Writing a Preservation Policy

It is no surprise that discussions surrounding preservation in archives are fraught with stress and hand-wringing, given the climate change concerns that Nova Scotia archives and museums have been facing this year. Few have escaped the effects of on-going temperature fluctuations and moisture, despite the building’s age or construction. A preservation policy lends some security to ever-changing weather patterns and implements strategic measures to protect holdings. 

There are two sample policies provided below and this blog post will lead you through their various sections. Please use the templates as a guide and adapt them in any way to suit the requirements of your archive. 

We encourage you to make reviewing the Preservation Policy a part of any training procedures to ensure staff and volunteers are aware of the archives’ various (preservation) protocols! 


It deserves repeating that the mandate is the segue between your policies and the daily running of the archives. A Preservation Policy establishes standards which should be revisited with each newly established method or routine. Preservation encompasses everything from temperature control to handling procedures. The Archivist should oversee all of the responsibilities associated with the holdings. What a Preservation Policy covers:

General Preservation Policy:

The General Policy should be concise; one or two sentences which state that the archives/heritage museum/society is dedicated to (your mandate) as well as maintaining the care and value of the repository’s holdings.

Preservation Management:

The term Preservation Management Program encompasses the overall preservation strategy of the archives. This is an opportunity to highlight all day-to-day practices and policies pertaining to the preservation of the holdings. It also reinforces that archival staff should adhere to the safeguards put in place.

What it entails: 

It is the primary role of the Archivist to be responsible for the archives’ Preservation Management Program to ensure that:

  • preservation functions are assessed 
  • preservation policies are developed
  • preservation programs are implemented and maintained

Policy Principles:

Policy Principles are a type of checklist which act as the foundation on which your archives’ best practices are built. The policies embody the daily operations of the archive and demonstrate an overall commitment to the holdings and safeguarding their future.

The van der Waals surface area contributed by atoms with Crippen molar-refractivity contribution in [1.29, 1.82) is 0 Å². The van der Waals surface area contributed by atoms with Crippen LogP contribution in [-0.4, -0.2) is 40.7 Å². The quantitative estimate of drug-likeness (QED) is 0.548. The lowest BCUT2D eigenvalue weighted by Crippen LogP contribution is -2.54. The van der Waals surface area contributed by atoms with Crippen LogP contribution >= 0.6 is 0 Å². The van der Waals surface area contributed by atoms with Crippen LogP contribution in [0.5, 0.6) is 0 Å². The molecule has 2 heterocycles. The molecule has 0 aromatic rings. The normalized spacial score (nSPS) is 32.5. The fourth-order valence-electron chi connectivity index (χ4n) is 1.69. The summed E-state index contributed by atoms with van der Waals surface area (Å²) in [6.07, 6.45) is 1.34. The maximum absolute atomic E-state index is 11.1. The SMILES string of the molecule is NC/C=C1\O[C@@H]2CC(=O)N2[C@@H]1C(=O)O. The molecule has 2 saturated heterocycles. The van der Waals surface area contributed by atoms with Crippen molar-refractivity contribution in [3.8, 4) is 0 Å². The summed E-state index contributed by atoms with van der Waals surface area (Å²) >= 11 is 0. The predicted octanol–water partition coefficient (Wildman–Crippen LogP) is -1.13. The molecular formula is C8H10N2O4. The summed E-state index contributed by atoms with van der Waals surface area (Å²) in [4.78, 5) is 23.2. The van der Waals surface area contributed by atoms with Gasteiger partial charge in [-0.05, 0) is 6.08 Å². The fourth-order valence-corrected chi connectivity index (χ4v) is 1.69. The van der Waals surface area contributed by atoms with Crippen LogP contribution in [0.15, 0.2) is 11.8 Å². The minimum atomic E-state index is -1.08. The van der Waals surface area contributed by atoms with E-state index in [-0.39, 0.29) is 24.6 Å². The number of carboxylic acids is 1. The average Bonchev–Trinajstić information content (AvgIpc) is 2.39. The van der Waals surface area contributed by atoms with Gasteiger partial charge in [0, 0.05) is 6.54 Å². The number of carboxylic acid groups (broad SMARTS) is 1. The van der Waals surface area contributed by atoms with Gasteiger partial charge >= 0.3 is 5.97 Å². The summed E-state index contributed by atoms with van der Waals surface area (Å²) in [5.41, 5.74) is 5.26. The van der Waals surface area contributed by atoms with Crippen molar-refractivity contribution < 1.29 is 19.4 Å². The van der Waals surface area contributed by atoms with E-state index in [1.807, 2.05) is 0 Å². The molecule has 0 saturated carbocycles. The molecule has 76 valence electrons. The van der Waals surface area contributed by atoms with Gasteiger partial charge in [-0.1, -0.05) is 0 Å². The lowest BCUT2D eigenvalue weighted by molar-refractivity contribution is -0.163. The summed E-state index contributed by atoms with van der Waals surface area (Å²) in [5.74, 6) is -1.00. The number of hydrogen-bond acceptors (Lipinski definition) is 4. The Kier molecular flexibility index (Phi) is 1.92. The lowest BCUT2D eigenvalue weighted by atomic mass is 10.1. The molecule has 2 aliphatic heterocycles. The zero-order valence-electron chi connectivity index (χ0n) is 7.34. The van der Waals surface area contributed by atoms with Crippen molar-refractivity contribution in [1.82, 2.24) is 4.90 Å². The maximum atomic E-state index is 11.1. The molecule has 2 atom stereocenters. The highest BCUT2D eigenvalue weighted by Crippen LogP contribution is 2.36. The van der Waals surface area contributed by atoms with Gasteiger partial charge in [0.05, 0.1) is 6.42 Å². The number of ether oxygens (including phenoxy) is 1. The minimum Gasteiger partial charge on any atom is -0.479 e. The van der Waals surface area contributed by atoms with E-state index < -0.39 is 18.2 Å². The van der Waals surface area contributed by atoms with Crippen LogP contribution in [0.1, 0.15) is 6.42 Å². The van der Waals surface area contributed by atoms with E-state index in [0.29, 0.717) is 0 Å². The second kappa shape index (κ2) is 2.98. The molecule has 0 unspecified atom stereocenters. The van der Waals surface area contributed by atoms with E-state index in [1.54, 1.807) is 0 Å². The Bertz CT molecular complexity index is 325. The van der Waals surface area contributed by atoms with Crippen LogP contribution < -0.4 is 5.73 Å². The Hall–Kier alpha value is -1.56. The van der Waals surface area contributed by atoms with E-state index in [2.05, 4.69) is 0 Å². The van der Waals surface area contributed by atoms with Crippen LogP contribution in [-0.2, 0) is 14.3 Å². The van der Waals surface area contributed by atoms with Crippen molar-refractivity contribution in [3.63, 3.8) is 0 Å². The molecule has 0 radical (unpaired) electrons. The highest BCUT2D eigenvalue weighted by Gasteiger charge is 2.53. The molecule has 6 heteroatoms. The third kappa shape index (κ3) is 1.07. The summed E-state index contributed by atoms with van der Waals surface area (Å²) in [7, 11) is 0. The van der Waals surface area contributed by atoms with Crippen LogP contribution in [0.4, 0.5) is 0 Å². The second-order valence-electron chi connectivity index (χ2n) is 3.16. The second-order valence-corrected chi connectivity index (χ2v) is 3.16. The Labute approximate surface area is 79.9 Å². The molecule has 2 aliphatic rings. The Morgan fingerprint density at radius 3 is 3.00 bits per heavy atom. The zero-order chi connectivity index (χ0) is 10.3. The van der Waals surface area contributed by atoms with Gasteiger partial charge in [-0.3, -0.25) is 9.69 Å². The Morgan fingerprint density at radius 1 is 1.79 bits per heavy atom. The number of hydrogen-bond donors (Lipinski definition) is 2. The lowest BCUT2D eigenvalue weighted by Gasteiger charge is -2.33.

Tips for writing Policies:

  • Look at the daily practices involved in the running of the archives and highlight the procedures which should be standardized.
  • Ask the person who regularly carries out the task(s) to write down what they do, so the policy reflects an accurate representation of the responsibility.
  • Have someone else follow the instructions within the procedures to see if they are accurate and complete.

Here are some examples of Policy Principles (as per the template):

1-Preservation planning will be ongoing for the sake of the holdings within the (Insert Name) Archives.

2-Temperature and humidity of various shelves/rooms/vault will be regularly monitored and concerns addressed. 

3-Policies to address and ensure preservation concerns will be developed and updated when necessary. ie: Care and Handling procedures for staff and researchers, Disaster Preparedness Plan, Exhibit Policy, Public Access Policy, Security Policy, Pest Control Policy, Reformatting Policy.

4-Providing clean, orderly, and safe storage for collections.

5-Implementing a staff training program specific to the preservation of the holdings.

6-Conservation treatments to archival materials will be performed by or supervised by qualified conservation professionals, and that records of all repairs and alterations will be maintained.